- Create new Elixir/Phoenix project and get it running on my local machine
- Initialize git and push to Github
Before I took the dive in creating my new Elixir/Phoenix project I did what I bet most people would do, and typed something like Creating Elixir Phoenix Project into my favorite search engine. That produced plenty of hits, and I looked at the first steps of a handful of them. Then I took a look at hexdocs. What is hexdocs? Hexdocs is the source of documentation for all the hex packages for Erlang (which is the base language for Elixir). Pheonix is a package for Elixir, and is managed by hex, and as a result has amazing documentation.
I took a look at the other blog posts and tutorials to just double check there wasn't something new or improved from the official docs that I should incorporate into my new project. It appears that everyone is going through the same steps as is recommended in the documentation, so thats what I did. If you are new to Elixir/Phoenix you might be surprised by just how good the hexocs are. In fact, they are so good that I'm not going to rewrite the step-by-step instructions, but instead simply include the links for installation and how to get a project up an running.
With the new project working locally, I wanted to get it pushed up to Github. Again, great documentation for this whole process. First, I needed to initialize
git in my newly created project folder. The documentation for that can be found here. Once that was setup, I needed to create a new Github repo to push this project to. Being that I was already signed into Github, I navigated to https://github.com/new. There are a few options when setting up a new repo, but I was fine just entering the new repo name and keeping it public. The Phoenix generator already created a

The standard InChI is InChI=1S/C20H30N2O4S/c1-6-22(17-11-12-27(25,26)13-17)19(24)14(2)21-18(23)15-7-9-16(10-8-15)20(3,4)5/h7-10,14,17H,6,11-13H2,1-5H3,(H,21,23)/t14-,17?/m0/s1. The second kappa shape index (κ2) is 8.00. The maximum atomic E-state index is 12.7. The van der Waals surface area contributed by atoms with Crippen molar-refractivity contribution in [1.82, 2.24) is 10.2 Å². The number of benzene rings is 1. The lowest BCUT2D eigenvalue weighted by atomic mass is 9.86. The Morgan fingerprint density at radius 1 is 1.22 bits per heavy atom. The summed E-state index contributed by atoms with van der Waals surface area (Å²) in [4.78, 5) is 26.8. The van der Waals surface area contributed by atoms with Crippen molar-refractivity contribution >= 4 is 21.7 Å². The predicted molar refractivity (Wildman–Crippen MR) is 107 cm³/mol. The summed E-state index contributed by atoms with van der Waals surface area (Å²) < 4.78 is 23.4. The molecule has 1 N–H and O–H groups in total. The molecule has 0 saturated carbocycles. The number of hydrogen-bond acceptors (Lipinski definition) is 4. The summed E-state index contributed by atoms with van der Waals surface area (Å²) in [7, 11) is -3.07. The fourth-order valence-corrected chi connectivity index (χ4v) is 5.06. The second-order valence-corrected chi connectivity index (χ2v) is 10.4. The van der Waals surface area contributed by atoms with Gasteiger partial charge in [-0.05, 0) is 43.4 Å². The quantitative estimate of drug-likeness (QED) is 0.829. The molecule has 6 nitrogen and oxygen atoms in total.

.gitignore file, and if I decide I want a license I can add it later. Once the repo was created, Github provided instructions on how to link this new repo with the newly created project, I think this documentation is a bit more verbose in what needs to be done any why. Following those instructions, all of my Phoenix-generated files are in my newly created repo.
There isn't a ton to see, but this is what my repo looks after completing the goals for Part 1
Now, I know it might seem to be a bit lazy to write an entire post about how I started my new project and basically rely on the language and service's documentation. But this particular documentation is so good and detailed, I don't see much benefit in me just rewriting it. And, if there's one piece of advice I would give a new engineer, it's that he or she should get comfortable reading and implementing from documentation. The next few parts of this project will be less out of the box, influenced by multiple sources of inspiration, and have more written guidance.
This post is part of an ongoing series. I encourage any critique, feedback, or suggestions in the comments.